After Elon Musk made good on his promise last week to remove the legacy blue checkmarks on Twitter accounts, it now appears that many high-profile accounts – including some deceased celebrities – have been re-verified.
The reappearance of their blue ticks is likely part of a broader (but unannounced) Twitter plan to restore verification for users with more than 1 million followers. But hover over the blue check mark for a deceased celebrity’s account, and Twitter will tell you they’re verified “because they subscribed to TwitterBlue and verified their phone number.”
Michael Jackson, Chadwick Boseman, Kobe Bryant, Barbara Walters, Anthony Bourdain, and Paul Walker, are just a few of the many deceased celebrities whose identity verification has been restored. Twitter even claimed that the well-known journalist and columnist Jamal Khashoggi is still paying more than $8 a month despite having been murdered in 2018. In some cases, while many of the reverified accounts have been dormant for years, organizations managing accounts of deceased users may have indeed applied for verification, such as Bosewick’s account, which primarily retweets the Chadwick Boseman Foundation for the Arts.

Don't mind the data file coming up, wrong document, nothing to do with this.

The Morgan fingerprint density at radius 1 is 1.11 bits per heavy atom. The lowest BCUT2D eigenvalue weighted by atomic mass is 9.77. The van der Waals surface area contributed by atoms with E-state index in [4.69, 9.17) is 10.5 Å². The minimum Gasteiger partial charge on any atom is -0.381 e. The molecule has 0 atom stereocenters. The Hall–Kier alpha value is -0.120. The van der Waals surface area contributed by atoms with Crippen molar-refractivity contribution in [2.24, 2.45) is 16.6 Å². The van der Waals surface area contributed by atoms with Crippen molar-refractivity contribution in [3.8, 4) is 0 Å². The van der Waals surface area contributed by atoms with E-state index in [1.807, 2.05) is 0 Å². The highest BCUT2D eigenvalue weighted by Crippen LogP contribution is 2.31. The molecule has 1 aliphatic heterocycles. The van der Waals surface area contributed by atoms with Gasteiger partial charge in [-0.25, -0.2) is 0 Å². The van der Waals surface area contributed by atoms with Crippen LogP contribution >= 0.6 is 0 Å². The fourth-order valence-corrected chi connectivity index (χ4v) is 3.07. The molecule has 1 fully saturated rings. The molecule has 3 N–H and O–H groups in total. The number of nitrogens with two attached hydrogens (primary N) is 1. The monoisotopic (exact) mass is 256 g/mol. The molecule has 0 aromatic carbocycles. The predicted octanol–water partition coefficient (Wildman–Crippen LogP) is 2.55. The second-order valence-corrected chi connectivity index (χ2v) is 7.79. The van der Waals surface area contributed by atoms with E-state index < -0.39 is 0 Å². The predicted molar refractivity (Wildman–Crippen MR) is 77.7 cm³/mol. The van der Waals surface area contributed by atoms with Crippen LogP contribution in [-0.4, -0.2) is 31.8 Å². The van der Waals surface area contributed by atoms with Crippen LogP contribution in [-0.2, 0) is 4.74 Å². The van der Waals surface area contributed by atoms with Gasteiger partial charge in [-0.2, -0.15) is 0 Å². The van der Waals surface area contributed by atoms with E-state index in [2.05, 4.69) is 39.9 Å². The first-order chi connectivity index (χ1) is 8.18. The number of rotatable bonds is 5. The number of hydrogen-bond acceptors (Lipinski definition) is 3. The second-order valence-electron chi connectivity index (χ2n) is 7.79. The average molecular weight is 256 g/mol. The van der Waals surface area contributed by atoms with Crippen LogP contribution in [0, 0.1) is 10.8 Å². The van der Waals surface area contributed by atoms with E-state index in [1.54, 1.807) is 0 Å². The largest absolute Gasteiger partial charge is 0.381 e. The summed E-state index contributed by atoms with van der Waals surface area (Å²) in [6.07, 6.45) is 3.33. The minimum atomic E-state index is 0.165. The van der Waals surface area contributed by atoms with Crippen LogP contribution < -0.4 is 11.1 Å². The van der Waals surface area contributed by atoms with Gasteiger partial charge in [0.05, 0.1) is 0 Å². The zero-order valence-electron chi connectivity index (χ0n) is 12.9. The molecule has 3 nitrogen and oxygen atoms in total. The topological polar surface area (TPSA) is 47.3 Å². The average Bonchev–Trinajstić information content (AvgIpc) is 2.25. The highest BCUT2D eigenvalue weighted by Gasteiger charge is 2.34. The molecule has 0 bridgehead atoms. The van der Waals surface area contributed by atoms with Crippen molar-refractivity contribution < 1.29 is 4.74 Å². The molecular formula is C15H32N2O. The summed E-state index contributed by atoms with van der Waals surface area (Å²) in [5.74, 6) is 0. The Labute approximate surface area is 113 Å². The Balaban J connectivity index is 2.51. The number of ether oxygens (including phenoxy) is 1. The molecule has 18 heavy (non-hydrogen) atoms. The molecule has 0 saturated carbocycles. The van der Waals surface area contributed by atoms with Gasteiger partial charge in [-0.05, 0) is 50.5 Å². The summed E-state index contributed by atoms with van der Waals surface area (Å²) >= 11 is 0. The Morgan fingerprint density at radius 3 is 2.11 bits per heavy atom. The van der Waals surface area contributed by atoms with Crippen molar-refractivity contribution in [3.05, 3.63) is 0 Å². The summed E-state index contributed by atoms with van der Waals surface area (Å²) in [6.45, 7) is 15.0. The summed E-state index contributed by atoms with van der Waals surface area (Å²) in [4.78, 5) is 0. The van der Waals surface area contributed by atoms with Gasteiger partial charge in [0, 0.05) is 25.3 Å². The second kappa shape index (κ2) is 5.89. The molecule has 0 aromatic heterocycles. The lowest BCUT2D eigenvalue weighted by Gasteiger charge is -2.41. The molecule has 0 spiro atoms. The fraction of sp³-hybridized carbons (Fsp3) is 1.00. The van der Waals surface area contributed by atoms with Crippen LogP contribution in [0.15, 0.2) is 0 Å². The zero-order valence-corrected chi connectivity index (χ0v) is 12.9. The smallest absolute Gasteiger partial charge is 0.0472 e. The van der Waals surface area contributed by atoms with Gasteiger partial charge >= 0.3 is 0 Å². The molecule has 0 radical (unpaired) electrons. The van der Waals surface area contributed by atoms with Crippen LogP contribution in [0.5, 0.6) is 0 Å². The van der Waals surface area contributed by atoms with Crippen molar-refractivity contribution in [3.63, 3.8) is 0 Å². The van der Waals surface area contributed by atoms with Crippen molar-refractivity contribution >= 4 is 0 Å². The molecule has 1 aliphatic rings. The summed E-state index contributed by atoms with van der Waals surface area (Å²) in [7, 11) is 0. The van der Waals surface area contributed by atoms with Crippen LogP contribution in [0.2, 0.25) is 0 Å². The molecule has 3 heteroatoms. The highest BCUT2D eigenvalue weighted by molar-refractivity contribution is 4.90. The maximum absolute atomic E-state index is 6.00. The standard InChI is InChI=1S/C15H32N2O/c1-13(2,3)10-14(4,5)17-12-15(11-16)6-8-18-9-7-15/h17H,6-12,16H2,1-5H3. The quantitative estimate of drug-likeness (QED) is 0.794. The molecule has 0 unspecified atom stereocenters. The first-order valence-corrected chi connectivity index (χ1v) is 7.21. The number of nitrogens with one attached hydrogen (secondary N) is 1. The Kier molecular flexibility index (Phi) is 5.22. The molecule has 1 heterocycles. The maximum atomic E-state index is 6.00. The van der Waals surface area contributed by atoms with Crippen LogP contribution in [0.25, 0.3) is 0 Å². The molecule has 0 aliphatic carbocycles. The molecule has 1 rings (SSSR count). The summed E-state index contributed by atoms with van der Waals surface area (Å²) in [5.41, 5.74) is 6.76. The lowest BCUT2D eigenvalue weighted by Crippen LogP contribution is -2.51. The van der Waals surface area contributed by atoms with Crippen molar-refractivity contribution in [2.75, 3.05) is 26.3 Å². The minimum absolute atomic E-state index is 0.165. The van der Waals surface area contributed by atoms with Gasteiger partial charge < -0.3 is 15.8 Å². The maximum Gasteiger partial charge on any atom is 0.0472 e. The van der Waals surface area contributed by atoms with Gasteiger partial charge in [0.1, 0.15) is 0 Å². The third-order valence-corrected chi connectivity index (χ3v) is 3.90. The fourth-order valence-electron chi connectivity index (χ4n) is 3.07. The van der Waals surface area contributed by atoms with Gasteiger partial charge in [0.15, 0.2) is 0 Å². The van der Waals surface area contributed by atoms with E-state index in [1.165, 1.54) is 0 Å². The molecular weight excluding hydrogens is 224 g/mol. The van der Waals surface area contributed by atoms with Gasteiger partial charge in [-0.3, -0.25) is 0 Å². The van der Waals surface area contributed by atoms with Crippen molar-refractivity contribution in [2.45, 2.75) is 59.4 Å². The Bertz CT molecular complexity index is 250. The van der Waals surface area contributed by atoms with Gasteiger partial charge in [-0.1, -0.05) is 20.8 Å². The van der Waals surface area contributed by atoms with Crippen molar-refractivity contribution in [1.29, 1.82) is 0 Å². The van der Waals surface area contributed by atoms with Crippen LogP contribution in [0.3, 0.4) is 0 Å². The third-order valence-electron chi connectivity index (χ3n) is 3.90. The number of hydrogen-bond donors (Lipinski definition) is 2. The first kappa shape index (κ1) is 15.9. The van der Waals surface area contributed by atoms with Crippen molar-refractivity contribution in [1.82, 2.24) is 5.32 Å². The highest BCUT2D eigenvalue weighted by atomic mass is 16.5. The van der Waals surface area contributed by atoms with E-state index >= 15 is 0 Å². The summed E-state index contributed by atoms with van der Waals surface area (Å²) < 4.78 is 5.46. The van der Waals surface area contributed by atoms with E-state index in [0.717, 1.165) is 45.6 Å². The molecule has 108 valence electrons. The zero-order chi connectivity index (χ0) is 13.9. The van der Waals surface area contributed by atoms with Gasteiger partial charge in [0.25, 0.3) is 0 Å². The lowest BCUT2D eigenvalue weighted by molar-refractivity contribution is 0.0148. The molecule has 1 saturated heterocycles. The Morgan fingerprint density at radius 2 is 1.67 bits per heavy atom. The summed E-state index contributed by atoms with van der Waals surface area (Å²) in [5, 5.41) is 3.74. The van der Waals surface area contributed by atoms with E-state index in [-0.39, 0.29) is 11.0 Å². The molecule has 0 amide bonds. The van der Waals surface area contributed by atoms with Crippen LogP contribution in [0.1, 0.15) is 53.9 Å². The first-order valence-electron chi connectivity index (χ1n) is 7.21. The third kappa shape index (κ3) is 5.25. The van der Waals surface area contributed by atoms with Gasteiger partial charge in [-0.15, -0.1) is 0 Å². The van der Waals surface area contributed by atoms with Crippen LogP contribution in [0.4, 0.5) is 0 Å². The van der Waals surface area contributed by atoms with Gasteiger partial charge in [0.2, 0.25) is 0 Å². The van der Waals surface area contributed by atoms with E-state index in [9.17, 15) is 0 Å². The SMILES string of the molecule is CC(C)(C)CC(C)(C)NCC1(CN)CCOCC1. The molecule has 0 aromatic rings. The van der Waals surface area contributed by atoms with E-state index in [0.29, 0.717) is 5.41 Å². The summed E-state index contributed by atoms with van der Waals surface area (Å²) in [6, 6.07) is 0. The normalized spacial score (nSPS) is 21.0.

It’s also inconsiderate to verify a user’s account posthumously, given that the blue tick has become an unwanted status for some. Many celebrities, such as Le Bon. James LeBron James and Stephen. Both Beijing and Stephen King said they would not pay to verify their identities. Instead, Musk pays for them himself – a move that both undermines his claim that paid verification is egalitarian and acts as a counterpoint to the high-profile users who add value to his site.
Some users also pointed out that reinstating the blue tick on the account of a deceased celebrity would also bring unwanted prestige to the new paid verification system. Popular user @Dril (who has also been fighting Twitter to get rid of his blue tick) noted: “It’s ok, he fired the guy responsible for telling him it was illegal” – quoting the Lanham Act Screenshot, false endorsement of goods and services in the United States is prohibited.
In other words, it’s business as normal for the new Twitter: chaos reigns, verified or not.